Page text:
Posted At: January 1, 2008 10:19 AM
by Ellen Klicka
If you spend your day writing press releases, pitching the media or planning special events, does it matter what type of organization you do it in? The following characteristics of agency life and in-house PR work are not necessarily what you’ll find across the board but point to trends to consider when planning your next career move.
- Variety. In the early years of a PR career, many choose an agency position because of the exposure and experience you can get in just a few years. Even agencies with niche specialties work with diverse client personalities and execute different programs for different engagements. Agency professionals often see more variety because each account executive handles a few clients at a time, and turnover brings new projects and opportunities to learn. You can educate yourself on what areas of PR you might want to become an expert on, and the experience on your resume means more doors will be open to you down the road.
- Networking opportunities. In an agency, almost all the employees are other PR professionals. You can effortlessly build your network of professional contacts every time you stop by the cube next door. The difference between casual conversation and networking is simply the awareness that your working relationship with a colleague may last your entire career. The key is to keep in touch with colleagues after they move to other jobs.
- Promotions. There’s often a lot of room for professional advancement because experience requirements for each rung on an agency ladder may be separated by only a year or two. In some agencies, you might be promoted up to four times in as many years if you consistently show good performance and if the business is doing well.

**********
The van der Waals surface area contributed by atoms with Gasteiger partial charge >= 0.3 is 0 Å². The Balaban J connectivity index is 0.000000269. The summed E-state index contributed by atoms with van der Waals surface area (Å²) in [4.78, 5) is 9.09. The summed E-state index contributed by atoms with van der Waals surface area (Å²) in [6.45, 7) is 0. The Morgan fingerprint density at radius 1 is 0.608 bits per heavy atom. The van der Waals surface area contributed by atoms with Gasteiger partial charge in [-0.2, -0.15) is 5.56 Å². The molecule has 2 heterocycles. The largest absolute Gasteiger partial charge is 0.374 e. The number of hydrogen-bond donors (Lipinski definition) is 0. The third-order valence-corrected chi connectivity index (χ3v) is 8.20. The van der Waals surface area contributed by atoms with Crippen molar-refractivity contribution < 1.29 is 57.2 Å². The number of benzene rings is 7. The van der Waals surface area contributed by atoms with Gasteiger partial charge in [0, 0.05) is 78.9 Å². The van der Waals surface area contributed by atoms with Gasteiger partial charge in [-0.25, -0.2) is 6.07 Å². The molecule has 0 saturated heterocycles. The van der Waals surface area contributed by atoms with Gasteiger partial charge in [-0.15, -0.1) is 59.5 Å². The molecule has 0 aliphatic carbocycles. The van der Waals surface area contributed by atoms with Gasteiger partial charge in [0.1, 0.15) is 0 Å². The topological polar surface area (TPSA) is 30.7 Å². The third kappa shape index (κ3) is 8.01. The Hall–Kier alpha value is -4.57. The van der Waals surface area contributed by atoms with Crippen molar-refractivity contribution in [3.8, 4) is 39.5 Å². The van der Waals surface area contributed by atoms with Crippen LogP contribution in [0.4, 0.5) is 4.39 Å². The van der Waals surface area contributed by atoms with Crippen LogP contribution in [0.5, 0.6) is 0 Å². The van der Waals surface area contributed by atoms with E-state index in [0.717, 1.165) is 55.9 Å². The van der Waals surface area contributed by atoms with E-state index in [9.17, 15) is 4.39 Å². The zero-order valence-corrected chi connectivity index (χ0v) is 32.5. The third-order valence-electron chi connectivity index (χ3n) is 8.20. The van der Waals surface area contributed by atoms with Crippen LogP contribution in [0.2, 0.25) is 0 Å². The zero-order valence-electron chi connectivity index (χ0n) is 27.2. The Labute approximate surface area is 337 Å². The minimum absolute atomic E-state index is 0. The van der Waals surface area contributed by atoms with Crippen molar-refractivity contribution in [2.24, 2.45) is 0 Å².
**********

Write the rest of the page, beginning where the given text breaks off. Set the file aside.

- Client knowledge. Because you’re basically working on one “client” all the time, you have the opportunity to get a deep understanding of your organization and its products or services. You will be better prepared to answer media questions and will become seasoned at pitching and writing about the core relevant topics.
- Business acumen. Serving as a PR practitioner on a larger marketing team affords a broader view of how PR fits into business strategies and helps you develop into a more savvy and worldly professional.
- Stakeholder position. It can feel more real when the publicity you generate impacts your own company. Instead of hearing appreciation of your PR efforts indirectly from a client contact, you could get an e-mail directly from a salesperson who says, “I just talked to a prospect who was really impressed with the BusinessWeek article you got us into.”
- Money. Salaries are sometimes higher in corporate settings than nonprofit or government organizations, while in-house jobs often pay better than agency gigs.
Of course, you don’t have to choose only one of the options. Over the course of your career, having both position types under your belt puts well-rounded experience on your resume and makes you more valuable in the talent pool.